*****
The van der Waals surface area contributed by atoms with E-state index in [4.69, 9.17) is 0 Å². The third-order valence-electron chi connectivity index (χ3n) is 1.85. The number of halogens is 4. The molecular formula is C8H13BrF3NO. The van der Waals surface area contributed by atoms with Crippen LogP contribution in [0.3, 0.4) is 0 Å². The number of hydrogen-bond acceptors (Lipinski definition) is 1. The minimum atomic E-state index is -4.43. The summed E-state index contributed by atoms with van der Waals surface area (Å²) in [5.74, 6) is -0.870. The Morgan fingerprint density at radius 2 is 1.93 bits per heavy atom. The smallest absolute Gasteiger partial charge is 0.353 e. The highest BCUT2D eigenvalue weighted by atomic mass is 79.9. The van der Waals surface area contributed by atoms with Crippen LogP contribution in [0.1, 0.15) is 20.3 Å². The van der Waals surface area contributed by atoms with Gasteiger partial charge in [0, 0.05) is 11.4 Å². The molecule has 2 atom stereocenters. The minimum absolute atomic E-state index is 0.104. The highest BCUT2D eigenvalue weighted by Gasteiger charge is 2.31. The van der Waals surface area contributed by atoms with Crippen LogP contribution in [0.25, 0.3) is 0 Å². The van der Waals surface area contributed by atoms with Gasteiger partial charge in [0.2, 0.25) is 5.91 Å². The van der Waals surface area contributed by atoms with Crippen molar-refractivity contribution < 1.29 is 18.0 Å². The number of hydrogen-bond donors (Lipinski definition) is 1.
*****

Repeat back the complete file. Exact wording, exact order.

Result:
The van der Waals surface area contributed by atoms with E-state index in [4.69, 9.17) is 0 Å². The third-order valence-electron chi connectivity index (χ3n) is 1.85. The number of halogens is 4. The molecular formula is C8H13BrF3NO. The van der Waals surface area contributed by atoms with Crippen LogP contribution in [0.3, 0.4) is 0 Å². The number of hydrogen-bond acceptors (Lipinski definition) is 1. The minimum atomic E-state index is -4.43. The summed E-state index contributed by atoms with van der Waals surface area (Å²) in [5.74, 6) is -0.870. The Morgan fingerprint density at radius 2 is 1.93 bits per heavy atom. The smallest absolute Gasteiger partial charge is 0.353 e. The highest BCUT2D eigenvalue weighted by atomic mass is 79.9. The van der Waals surface area contributed by atoms with Crippen LogP contribution in [0.1, 0.15) is 20.3 Å². The van der Waals surface area contributed by atoms with Gasteiger partial charge in [0, 0.05) is 11.4 Å². The molecule has 2 atom stereocenters. The minimum absolute atomic E-state index is 0.104. The highest BCUT2D eigenvalue weighted by Gasteiger charge is 2.31. The van der Waals surface area contributed by atoms with Crippen LogP contribution in [0.25, 0.3) is 0 Å². The van der Waals surface area contributed by atoms with Gasteiger partial charge in [0.2, 0.25) is 5.91 Å². The van der Waals surface area contributed by atoms with Crippen molar-refractivity contribution < 1.29 is 18.0 Å². The number of hydrogen-bond donors (Lipinski definition) is 1.